- The Washington Times - Wednesday, March 3, 2010

Get ready for “Governor Moonbeam: The Sequel.”

California Attorney General Jerry Brown made it official Tuesday, announcing that he’s running for the Democratic nomination for governor and offering himself as someone with “an insider’s knowledge and an outsider’s mind” to usher the troubled state into the post-Schwarzenegger era.

Mr. Brown’s bid, in what is likely to become one of the most expensive and closely watched governor’s races this year, comes 36 years after he was first elected governor at the age of 36. California law limits its governors to two terms, but Mr. Brown’s previous gubernatorial stint ran from 1975 to 1983 - before that law was passed.

In his first campaign, he ran on a youth-and-fresh-ideas platform to contrast himself with the previous governor, Republican Ronald Reagan. Three decades later, he’s playing the experienced hand, casting himself the seasoned Sacramento pro who knows what it takes to lift the state out of its economic morass left by another celebrity Republican, term-limited Gov. Arnold Schwarzenegger.

“Our state is in serious trouble and the next governor must have preparation, knowledge and know-how,” said Mr. Brown in a videotaped announcement, recorded at his campaign office and released on his Web site.

His emphasis on “knowledge” appeared designed to separate himself from both Mr. Schwarzenegger and former eBay CEO Meg Whitman, who is running for the Republican gubernatorial nomination. Mr. Schwarzenegger had never served in public office before he was elected governor; Mrs. Whitman also is a newcomer to politics.

“Some people say that if you’ve been around the process, you can’t handle the job, that we need to go out and find an outsider who knows virtually nothing about state government,” said Mr. Brown. “Well, we tried that, and it doesn’t work. We found out that not knowing is not good.”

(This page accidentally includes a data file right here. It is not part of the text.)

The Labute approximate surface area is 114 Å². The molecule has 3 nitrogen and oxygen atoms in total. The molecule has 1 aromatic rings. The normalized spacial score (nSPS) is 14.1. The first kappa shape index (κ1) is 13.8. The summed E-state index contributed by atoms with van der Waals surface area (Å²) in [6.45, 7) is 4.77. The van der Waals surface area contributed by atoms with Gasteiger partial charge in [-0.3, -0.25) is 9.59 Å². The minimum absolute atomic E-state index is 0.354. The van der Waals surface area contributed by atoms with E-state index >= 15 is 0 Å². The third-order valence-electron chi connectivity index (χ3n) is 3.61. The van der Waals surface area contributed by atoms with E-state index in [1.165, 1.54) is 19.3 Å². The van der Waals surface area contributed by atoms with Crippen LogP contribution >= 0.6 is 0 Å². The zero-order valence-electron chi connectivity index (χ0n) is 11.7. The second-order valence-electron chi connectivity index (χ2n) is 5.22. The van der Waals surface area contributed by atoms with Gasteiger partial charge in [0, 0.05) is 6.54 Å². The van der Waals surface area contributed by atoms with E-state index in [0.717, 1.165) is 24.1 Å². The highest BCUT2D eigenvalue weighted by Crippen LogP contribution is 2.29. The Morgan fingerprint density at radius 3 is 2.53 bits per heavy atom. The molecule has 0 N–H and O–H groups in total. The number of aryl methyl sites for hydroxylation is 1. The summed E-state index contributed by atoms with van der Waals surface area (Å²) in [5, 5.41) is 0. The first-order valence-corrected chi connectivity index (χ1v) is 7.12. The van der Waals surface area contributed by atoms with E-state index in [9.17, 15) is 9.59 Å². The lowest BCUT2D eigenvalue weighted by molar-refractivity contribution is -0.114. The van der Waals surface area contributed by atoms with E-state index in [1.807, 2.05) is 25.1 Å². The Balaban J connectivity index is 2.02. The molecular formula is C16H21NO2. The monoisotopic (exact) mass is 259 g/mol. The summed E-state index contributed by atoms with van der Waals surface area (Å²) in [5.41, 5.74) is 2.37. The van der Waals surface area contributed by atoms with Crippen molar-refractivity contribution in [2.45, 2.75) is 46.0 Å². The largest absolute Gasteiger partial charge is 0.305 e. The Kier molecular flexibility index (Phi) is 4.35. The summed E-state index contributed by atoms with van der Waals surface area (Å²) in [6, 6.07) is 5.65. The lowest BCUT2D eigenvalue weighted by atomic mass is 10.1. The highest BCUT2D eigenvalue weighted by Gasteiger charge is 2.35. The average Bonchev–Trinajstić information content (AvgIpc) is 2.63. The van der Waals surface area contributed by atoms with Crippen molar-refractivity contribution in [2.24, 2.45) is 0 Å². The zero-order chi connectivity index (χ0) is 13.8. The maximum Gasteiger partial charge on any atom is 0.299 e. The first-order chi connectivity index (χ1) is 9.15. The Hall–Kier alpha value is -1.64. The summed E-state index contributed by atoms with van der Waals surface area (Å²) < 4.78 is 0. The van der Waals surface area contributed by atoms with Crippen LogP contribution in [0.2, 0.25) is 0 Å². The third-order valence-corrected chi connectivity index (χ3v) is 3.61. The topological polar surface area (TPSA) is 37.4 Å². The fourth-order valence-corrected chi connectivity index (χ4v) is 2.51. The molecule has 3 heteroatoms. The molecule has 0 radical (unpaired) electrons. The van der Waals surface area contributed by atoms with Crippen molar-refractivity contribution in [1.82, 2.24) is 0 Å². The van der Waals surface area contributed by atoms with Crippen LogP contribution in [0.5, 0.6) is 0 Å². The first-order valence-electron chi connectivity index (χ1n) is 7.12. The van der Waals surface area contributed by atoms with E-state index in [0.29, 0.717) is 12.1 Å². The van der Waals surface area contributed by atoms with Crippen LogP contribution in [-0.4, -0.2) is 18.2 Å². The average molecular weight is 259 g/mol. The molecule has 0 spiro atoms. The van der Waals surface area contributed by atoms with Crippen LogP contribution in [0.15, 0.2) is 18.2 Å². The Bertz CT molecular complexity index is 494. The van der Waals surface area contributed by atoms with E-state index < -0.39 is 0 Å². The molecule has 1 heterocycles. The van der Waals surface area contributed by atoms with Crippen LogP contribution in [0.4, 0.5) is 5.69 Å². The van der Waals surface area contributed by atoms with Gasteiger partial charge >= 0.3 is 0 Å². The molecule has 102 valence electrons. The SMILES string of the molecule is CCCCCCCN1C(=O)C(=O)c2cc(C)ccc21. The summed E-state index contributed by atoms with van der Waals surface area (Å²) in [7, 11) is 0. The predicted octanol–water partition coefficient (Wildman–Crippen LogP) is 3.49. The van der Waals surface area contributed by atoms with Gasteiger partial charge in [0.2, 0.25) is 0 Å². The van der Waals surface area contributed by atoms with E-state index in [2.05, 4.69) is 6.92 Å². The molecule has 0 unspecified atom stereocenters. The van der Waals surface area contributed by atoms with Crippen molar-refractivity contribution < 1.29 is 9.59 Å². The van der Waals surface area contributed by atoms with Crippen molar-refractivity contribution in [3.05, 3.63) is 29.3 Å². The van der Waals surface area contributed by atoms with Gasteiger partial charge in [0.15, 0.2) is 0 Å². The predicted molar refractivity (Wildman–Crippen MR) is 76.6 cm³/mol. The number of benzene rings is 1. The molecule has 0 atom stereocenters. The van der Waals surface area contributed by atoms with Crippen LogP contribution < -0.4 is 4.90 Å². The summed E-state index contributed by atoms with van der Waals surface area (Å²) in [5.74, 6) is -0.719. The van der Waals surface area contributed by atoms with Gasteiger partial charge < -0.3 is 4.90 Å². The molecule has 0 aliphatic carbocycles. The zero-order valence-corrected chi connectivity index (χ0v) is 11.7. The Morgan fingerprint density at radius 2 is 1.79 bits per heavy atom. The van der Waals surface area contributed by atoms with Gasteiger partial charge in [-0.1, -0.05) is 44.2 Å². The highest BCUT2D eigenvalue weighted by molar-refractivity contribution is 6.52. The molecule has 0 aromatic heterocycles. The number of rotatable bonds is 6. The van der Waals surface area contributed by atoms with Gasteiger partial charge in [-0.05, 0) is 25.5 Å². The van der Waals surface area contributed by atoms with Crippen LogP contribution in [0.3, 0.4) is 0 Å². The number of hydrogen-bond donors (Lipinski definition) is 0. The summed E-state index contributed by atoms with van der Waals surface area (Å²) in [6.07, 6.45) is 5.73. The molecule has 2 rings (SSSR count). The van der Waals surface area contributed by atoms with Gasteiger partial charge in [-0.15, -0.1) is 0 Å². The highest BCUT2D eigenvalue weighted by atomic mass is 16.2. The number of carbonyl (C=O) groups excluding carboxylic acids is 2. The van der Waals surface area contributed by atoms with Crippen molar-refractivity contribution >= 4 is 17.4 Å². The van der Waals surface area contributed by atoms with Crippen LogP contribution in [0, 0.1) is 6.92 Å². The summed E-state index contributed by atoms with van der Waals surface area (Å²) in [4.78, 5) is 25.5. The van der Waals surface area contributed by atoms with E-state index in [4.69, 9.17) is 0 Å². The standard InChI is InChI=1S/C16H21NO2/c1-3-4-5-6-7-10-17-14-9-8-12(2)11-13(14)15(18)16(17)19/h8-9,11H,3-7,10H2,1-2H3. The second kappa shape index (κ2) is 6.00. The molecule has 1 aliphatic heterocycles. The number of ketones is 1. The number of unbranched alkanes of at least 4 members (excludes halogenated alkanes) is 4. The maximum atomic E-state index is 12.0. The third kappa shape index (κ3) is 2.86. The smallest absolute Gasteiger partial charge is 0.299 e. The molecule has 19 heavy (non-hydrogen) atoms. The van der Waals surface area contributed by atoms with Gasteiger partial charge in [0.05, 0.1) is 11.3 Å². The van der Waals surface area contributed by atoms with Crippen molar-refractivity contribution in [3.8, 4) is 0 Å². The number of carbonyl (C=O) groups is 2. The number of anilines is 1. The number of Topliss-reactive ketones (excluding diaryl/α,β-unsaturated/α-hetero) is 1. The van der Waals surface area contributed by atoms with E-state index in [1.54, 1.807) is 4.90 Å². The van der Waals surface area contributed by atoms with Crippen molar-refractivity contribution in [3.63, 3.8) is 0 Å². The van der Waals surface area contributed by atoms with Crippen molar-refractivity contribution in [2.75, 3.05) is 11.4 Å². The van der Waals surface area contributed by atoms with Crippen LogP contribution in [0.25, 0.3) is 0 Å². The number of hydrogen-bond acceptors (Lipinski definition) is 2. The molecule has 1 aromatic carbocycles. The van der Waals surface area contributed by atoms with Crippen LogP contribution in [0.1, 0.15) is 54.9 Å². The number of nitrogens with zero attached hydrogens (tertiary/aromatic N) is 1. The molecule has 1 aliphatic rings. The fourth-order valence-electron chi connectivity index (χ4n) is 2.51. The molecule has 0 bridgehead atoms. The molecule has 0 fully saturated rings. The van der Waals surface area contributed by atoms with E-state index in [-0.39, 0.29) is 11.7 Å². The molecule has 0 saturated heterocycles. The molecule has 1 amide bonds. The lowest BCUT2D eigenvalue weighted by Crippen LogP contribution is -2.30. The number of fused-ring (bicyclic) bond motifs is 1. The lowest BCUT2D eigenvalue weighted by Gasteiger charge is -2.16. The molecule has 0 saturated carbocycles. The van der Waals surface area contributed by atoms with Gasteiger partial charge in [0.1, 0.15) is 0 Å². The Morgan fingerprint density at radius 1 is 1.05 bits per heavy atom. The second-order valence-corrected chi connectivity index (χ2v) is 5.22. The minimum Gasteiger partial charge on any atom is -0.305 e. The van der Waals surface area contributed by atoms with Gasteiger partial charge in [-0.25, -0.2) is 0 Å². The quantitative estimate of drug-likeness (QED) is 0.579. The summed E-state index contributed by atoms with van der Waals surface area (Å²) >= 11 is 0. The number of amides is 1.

It’s a risky strategy in an election year that finds incumbents, particularly Democrats, in trouble with the voters. Then again, given that Mr. Brown has served two terms as governor, two as Oakland mayor, one as secretary of state and now serves as attorney general, it’s really his only play.

“Brown’s biggest challenge is running in a political landscape where voters have a strong anti-incumbent bias,” said Republican political analyst Dan Schnur. “He’s not the incumbent, but he has been involved in state politics for 40 years.”

In a statement, Mrs. Whitman said she welcomed Mr. Brown to the race, then lobbed a grenade at his lengthy record in a likely harbinger of the campaign to come.

“Jerry Brown has had a 40-year career in politics which has resulted in a trail of failed experiments, undelivered promises, big government spending and higher taxes,” said Mrs. Whitman.

“I look forward to the coming campaign debate over which path California will choose in the future; repeating the mistakes of the past or working together to build a new California with more jobs, less wasteful spending and greatly improved schools.”

Despite a lifetime in California politics and a family legacy as the son of an other California Democratic governor, almost nobody would describe Mr. Brown as a political insider. A onetime Jesuit novice, he famously rejected the mansion and limousine as governor, instead living in a small apartment and driving to work in a Plymouth. His embrace of new ideas and his willingness to stray from the Democratic Party line - as a presidential candidate in 1980, he backed the Balanced Budget Amendment - have contributed to his image as someone who’s either too pure or too weird for politics.

His “governing principles” as laid out in Tuesday’s video would be more at home at a “tea party” rally than a Democratic caucus. Mr. Brown vowed to voters he would always tell the truth, would refuse to raise taxes without a vote of the people, and would downsize state government by returning authority to cities, counties and school districts.

“The gamble is, Can he tout his experience while also playing up his credentials as an outsider?” said Mr. Schnur.

Whether he can have it both ways remains to be seen, but so far it seems to be working. A Rasmussen Reports survey released Feb. 16 showed him in a dead heat with Mrs. Whitman. In the same poll, Mr. Brown led state Insurance Commissioner Steve Poizner, also running for the GOP nomination, by 46 to 34 percentage points.

The Republican primary is June 8. Unlike the Republicans, Mr. Brown has no challenger for the Democratic nomination, which allows him to husband his resources for the general election.

He’ll need all the resources he can get. Mrs. Whitman is a billionaire who’s already contributed $30 million to her campaign and raised another $10 million. Mr. Poizner, who entered the race Monday, is also independently wealthy and expected to contribute heavily to his own campaign.

Mr. Brown has raised about $12 million to date. He’ll have help from an independent group, Level the Playing Field 2010, which began running ads two weeks ago criticizing Mrs. Whitman.

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